By Hillel Aron
By Joseph Tsidulko
By Patrick Range McDonald
By David Futch
By Hillel Aron
By Dennis Romero
By Jill Stewart
By Dennis Romero
The westernmost end of world-famous Melrose Avenue is quiet and almost cloistered, its few blocks of terribly haute but homey boutiques and galleries making for a pleasant, if surreal, pause along the gilded border of Beverly Hills and West Hollywood. One of these spaces is the MB Fine Art Gallery just off Melrose, a place with a wide porch, white pillars and gray clapboard front reminiscent of a beach house in the Hamptons. On a recent Wednesday night, this temple of fine art was issuing a most unlikely music: Sam Cooke’s “A Change Is Gonna Come.” Following the gospel strains to the back of the gallery, you found photographer Howard Bingham holding court, musing before an audience about the genesis of his current exhibition, “Witness,” a collection of photos documenting the people and places of the civil rights and black-power movements of the 1960s. Bingham, an L.A. native raised in South-Central and Compton, is known almost exclusively for being the personal photographer of boxing great Muhammad Ali — that iconic shot of a victorious Ali looming over a felled Sonny Liston is his — but this exhibit is something entirely different.
Well, not entirely: Ali figured prominently in the turmoil of the ’60s, and actually appears in a crowd scene, in a dark suit and sunglasses, in a photo of a 1967 anti-war protest. But the photos in “Witness” were still a departure for Bingham, a stepping out, and he cheerily admitted it. Bingham is cheery about most things; though his work is clear-eyed and unsentimental, it also reflects the spirit of a relentless optimist. The most sobering moments captured in the exhibit — Coretta Scott King kneeling at the casket of her slain husband, Black Panther regiments protesting against police brutality, a dazed, handcuffed black man peering out the back window of a black-and-white — convey hope through wide angles, brilliant sun, and close configurations of people at odds with one another that suggest they were closer to unity than they ever knew, or wanted to admit.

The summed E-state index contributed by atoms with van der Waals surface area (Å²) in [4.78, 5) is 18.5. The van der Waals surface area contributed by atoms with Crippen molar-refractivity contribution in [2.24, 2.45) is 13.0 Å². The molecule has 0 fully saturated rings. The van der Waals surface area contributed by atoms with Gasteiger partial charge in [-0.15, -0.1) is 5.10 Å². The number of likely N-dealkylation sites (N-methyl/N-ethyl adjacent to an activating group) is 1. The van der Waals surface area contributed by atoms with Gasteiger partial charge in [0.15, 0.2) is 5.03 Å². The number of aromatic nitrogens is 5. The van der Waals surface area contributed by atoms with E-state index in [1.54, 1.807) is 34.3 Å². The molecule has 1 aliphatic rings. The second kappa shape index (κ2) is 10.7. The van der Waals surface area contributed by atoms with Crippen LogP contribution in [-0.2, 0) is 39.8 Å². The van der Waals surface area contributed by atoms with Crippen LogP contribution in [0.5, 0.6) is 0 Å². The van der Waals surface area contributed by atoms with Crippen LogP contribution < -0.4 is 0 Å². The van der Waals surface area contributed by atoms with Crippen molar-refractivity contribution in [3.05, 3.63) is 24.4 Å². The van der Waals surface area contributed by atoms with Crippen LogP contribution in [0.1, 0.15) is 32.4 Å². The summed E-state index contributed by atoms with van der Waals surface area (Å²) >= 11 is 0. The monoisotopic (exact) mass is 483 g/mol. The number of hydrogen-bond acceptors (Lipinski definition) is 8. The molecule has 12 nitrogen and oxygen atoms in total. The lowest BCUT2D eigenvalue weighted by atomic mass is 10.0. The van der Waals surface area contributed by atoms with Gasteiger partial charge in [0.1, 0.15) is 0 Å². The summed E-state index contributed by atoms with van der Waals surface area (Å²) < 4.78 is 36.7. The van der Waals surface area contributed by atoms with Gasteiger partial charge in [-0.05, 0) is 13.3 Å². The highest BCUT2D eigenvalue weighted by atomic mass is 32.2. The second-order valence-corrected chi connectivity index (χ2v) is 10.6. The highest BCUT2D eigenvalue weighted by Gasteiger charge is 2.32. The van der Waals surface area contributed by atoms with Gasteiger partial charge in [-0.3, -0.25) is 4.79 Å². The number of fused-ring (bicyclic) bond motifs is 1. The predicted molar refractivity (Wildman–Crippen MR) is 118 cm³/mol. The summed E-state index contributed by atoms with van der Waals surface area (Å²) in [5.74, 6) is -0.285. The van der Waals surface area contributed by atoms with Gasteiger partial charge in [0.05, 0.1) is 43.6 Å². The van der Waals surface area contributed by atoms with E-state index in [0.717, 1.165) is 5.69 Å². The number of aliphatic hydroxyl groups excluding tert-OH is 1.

The crowd was appropriately diverse — dreadlocked artists, coifed middle managers at foundations or nonprofits, young students of latter-day movements, old flame keepers in and around their 60s, like Bingham. Roger Guenveur Smith, a fellow L.A. native and veteran actor, who played Huey Newton in an acclaimed one-man show some years back, was among the guests. Before the conversation with the artist, everyone wandered the two rooms of the exhibit with a mix of solemnity and affectionate recognition: After all, most of these shots were of home, from Sunset Boulevard to LAX, albeit during a time some had never experienced. And the artist, despite his renown, was one of us. Bingham certainly owes his worldview to his humble beginnings, his L.A.-rooted philosophy of making the most of what you have, and to the fact that he nabbed what he considers the greatest job imaginable through pure serendipity — he met Ali by accident in downtown L.A. in the late 1950s, when Bingham was scrounging up work at the Los Angeles Sentinel, the city’s black weekly. “I’m the luckiest guy in the world,” he said more than once during the evening.
That became the theme of the night. During a PowerPoint slide show featuring highlights of the exhibit, Bingham was not most eager to show the crowd any photos in particular, but a copy of a report card from Compton College when he was a student there. “Look at that!” he exclaimed almost proudly at the proliferation of C’s and D’s. He had circled one grade to make sure no one missed it — an F, in none other than photography. Bingham smiled with a kind of satisfaction as the room cracked up.
“See there?” he said. “Proof that if I did it, anyone can.”
There was one work of his that visibly excited him: a series of three color shots of a little girl running alongside a motorcade bearing presidential hopeful Robert Kennedy in 1968. The scene in Watts unfolds kinetoscope-style, with the girl’s pigtails flying and a clearly tickled Kennedy and his entourage reaching out to grab her proffered hand. The moment is warm and humorous, a bright spot between the fierce unrest of Watts a few years before and the dark cloud of Kennedy’s assassination that lay ahead. “Watch that girl!” Bingham exclaimed, as if the image were alive, and redemptive. “See that? Look at her go!”
During a question-and-answer segment, one fan asked Bingham, who is widely traveled, what he regarded as his favorite or most inspiring place. Bingham didn’t bat an eye. “America,” he said. “It’s the greatest country in the world.”